Three years ago, fresh out of my Midwestern college, I set out on an endeavor to help the American people. I headed down South to join AmeriCorps.
As an AmeriCorps member, I rerouted a National Forest trail so that hikers in North Carolina would be led away from the brink of a treacherous waterfall. I provided disaster relief with the American Red Cross during the 1997 floods in Pennsylvania. I tutored second-graders in a South Carolina school, helping them to learn to read. I helped build a house in Virginia with Habitat for Humanity. I learned a lot about what it is to be an American citizen.
The generosity of this country was overwhelming. In return for providing 1,700 hours of national service, I received a $4,725 educational award to pay past student debt or for future higher education. For some, this education award is central to their reasons for serving, since without it, they are unable to attend college. For others, it is a nice benefit in a year lacking in financial benefits.
What I and many others didn't anticipate is that the tax consequences would be devastating.
When I decided to use my award, the Treasury Department transferred the $4,725 to my graduate school. I never saw any of that money and never had an opportunity to withhold 15 percent of it for taxes.
So on April 15, when I was near the end of my school year and near the end of my budget, I had to include the $4,725 in gross income. This almost doubled my meager income from work-study wages and a summer-research job. The consequence of redeeming my educational award was paying more than $900 in federal and state taxes instead of receiving a $300 refund.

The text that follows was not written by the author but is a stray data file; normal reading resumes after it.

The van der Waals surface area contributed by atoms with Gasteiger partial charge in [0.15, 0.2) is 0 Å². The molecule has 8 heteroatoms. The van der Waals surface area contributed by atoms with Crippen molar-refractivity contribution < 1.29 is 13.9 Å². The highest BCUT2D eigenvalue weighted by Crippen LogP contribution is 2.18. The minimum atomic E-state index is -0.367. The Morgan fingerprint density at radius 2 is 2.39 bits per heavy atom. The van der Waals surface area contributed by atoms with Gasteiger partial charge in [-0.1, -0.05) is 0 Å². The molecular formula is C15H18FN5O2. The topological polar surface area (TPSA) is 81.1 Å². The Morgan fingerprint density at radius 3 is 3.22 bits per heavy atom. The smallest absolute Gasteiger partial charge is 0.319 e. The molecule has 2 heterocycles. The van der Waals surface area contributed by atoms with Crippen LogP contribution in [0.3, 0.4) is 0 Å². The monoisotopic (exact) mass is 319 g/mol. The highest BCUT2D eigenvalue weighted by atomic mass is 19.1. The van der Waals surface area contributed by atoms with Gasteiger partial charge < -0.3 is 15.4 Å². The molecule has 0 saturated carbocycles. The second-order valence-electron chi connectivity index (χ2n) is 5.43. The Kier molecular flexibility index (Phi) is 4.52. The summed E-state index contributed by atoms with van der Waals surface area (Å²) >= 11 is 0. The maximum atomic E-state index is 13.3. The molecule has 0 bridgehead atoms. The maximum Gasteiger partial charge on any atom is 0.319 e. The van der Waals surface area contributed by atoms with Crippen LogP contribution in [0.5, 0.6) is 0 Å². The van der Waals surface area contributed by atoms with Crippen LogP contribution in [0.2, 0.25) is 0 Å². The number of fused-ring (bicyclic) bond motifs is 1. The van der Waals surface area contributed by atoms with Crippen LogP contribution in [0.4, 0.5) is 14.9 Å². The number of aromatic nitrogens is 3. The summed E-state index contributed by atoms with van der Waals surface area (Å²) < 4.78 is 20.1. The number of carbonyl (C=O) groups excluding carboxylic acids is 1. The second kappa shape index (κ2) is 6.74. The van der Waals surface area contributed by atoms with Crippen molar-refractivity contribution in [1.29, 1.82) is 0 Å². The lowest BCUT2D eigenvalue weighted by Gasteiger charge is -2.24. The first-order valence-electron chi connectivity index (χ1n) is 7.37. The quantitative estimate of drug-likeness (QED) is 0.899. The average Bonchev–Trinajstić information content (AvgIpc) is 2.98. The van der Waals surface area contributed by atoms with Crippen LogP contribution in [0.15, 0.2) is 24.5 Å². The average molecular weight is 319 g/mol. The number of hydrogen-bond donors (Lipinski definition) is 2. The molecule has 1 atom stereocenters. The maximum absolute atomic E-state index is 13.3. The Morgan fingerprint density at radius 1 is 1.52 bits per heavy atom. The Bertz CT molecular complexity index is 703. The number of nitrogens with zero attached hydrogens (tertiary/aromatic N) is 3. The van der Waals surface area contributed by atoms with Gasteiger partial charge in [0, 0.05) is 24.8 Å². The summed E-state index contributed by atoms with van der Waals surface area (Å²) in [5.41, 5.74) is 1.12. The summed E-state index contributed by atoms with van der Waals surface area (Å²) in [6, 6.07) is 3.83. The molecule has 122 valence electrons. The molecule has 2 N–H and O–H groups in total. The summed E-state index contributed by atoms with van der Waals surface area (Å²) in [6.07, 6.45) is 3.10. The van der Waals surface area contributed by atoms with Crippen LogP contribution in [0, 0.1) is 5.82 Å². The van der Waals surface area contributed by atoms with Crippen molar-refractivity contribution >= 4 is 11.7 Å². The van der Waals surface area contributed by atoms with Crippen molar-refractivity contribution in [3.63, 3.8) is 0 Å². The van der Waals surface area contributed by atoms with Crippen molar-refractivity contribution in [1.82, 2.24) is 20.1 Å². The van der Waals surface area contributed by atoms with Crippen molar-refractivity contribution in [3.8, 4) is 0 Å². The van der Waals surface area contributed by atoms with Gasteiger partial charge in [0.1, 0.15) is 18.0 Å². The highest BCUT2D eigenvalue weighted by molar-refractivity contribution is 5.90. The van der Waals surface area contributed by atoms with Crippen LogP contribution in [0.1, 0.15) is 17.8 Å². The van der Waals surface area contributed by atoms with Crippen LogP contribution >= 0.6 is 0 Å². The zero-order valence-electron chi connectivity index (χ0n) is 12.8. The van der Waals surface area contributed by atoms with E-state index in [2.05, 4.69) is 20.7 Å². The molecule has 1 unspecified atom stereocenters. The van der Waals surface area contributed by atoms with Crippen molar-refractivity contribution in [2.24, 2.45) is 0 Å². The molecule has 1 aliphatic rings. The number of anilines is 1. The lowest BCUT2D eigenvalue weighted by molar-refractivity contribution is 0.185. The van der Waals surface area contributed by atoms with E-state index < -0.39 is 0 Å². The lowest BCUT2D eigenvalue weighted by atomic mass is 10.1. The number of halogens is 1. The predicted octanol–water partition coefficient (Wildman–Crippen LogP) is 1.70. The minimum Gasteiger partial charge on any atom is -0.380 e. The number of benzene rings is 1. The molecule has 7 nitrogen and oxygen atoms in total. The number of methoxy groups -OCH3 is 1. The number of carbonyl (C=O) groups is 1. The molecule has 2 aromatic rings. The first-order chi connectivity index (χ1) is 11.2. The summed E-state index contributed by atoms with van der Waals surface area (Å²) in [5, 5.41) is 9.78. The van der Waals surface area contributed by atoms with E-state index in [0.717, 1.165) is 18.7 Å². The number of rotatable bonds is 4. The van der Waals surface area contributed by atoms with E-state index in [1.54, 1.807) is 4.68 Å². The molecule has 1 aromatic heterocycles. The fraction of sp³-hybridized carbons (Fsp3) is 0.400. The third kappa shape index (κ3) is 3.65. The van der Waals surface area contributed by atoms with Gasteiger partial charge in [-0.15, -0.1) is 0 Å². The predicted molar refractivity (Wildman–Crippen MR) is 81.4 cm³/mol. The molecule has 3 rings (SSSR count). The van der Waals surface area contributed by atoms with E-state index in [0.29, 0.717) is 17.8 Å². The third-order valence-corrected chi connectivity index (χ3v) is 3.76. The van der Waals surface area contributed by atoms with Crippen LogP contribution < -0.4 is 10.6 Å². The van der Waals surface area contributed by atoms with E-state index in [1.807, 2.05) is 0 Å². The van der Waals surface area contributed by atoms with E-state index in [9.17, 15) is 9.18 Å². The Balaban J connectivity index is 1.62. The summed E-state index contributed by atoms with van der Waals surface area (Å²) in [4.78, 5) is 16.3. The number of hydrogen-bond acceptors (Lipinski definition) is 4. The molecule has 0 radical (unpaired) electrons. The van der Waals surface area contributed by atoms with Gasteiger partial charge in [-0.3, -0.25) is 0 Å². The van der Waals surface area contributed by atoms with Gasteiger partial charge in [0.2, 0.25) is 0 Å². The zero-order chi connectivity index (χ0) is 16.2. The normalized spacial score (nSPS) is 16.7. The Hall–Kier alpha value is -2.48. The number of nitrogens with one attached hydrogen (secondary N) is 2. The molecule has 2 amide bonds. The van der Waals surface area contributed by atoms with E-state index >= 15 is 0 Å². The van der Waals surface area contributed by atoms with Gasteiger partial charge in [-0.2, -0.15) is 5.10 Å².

The frightening part is that my story is a mild one. Thousands of former AmeriCorps members have experienced far worse tax consequences.
People have had to pay penalties and set up payment schedules with the IRS. They have had to cash in trust funds left by deceased parents. Some people who qualify for food stamps also qualify to pay $1,200 in taxes just because they served their country and then sought to receive an education. Isn't providing community service and pursuing higher education the sort of behavior our government wants to encourage and not to penalize through the tax system?
This year we've seen tax and education bills designed to promote saving for children's education through IRAs and employers, and aimed at medical students who provide health care to underserved populations. Eliminating the taxation of the AmeriCorps education award would be the inexpensive and fair thing to do for those who have served America and are just seeking an education.
* Jennifer Phelps is getting a master's degree in public health at Johns Hopkins University in Baltimore and a law degree at Georgetown University in Washington.